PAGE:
Today, speakers want respect, like Rodney Dangerfield. But every human being must earn respect. Speakers are dilettantes who want every person to hear every word uttered in monotone voices: Give the same speech at Texas A & M that will be given at the University of California at Berkeley later? Is there any eloquence? Some of those speakers have Ivy-League educations, like Abraham Lincoln, right? That’s how they graduated – having little education, faking knowledge and brain activity by repeating errant and sundry thoughts previously published on TV – they’ve gone through four years of higher learning where many survived by grade inflation: No one at this Ivy League deserves a C. (Are some people truly worried about students paying into get into college?) These speakers do no know excellence in communication. Having rudimentary logic, they can organize texts and insert cliches popular for limited audiences with no development but scattered among wine-and-cheese-party analyses: That’s real sophistication. None are original, and few, if any, know how to write. Many are authors of ordinary, mundane volumes with no joie de vive. In the end none can offer more than warmed-over phrases, bathroom sponsored suggestions and off-the-cuff offerings to solve any issue. Finally, in the world of writing, they are persons of adjectives and adverbs.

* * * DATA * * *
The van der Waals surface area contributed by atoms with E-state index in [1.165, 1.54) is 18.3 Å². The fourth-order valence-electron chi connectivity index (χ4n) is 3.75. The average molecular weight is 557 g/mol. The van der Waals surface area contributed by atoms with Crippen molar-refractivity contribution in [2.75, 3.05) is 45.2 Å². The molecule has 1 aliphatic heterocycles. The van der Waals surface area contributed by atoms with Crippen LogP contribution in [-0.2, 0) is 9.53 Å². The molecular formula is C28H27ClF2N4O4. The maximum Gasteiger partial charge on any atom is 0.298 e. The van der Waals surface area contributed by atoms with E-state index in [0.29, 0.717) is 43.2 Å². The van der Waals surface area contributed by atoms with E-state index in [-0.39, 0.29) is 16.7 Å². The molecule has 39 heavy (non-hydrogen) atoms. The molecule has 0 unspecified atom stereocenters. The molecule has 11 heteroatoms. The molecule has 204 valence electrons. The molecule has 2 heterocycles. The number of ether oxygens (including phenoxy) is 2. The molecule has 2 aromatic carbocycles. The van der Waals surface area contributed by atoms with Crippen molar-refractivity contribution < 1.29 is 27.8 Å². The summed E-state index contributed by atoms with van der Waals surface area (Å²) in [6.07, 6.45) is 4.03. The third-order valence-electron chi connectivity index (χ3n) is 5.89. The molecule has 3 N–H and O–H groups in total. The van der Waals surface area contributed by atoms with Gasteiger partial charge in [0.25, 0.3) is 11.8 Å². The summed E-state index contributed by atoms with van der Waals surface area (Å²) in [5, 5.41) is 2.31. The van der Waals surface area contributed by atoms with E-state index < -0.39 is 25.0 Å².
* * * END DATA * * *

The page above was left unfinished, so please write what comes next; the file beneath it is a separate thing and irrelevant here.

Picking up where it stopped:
On the lecture and specking circuits these speakers are easy targets who become flustered with the first interruption and off-comment. (That isn’t in my speech, but it logically follows.) Their reactions reveal a complete misunderstanding of a speaker’s status – part entertainer. They lack confidence, have poor speaking ability (unlike Wendell Phillips), are completely unable to defend points of view so the speaker advances his argument while answering comments, generally lack ego and at heart are general misanthropes unable to communicate with the entire human race. 

A final analysis proves these speakers are not Rodney Dangerfield. They are not ready for prime time.

[Quotes and some facts above were taken from a sketch of Wendell Phillips by Norman Thomas,

GREAT DISSENTERS, New York, Norton, 1961.]